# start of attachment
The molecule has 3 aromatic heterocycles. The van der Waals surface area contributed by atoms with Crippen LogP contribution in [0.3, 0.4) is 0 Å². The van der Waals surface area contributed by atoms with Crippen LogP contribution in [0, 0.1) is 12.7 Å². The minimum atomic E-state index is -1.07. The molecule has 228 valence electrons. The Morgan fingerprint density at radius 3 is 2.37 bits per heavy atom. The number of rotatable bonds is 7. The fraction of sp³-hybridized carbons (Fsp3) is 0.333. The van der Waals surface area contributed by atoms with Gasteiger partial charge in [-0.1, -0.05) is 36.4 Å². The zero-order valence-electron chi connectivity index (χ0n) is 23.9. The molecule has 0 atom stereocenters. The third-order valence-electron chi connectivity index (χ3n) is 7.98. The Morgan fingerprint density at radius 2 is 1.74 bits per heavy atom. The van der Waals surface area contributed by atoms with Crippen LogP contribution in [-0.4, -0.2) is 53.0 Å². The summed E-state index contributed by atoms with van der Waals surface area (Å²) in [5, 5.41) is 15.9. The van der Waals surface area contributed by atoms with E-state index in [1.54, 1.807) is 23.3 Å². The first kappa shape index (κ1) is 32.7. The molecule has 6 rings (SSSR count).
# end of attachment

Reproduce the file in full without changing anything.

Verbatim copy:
The molecule has 3 aromatic heterocycles. The van der Waals surface area contributed by atoms with Crippen LogP contribution in [0.3, 0.4) is 0 Å². The van der Waals surface area contributed by atoms with Crippen LogP contribution in [0, 0.1) is 12.7 Å². The minimum atomic E-state index is -1.07. The molecule has 228 valence electrons. The Morgan fingerprint density at radius 3 is 2.37 bits per heavy atom. The number of rotatable bonds is 7. The fraction of sp³-hybridized carbons (Fsp3) is 0.333. The van der Waals surface area contributed by atoms with Gasteiger partial charge in [-0.1, -0.05) is 36.4 Å². The zero-order valence-electron chi connectivity index (χ0n) is 23.9. The molecule has 0 atom stereocenters. The third-order valence-electron chi connectivity index (χ3n) is 7.98. The Morgan fingerprint density at radius 2 is 1.74 bits per heavy atom. The van der Waals surface area contributed by atoms with Crippen LogP contribution in [-0.4, -0.2) is 53.0 Å². The summed E-state index contributed by atoms with van der Waals surface area (Å²) in [5, 5.41) is 15.9. The van der Waals surface area contributed by atoms with E-state index in [1.54, 1.807) is 23.3 Å². The first kappa shape index (κ1) is 32.7. The molecule has 6 rings (SSSR count).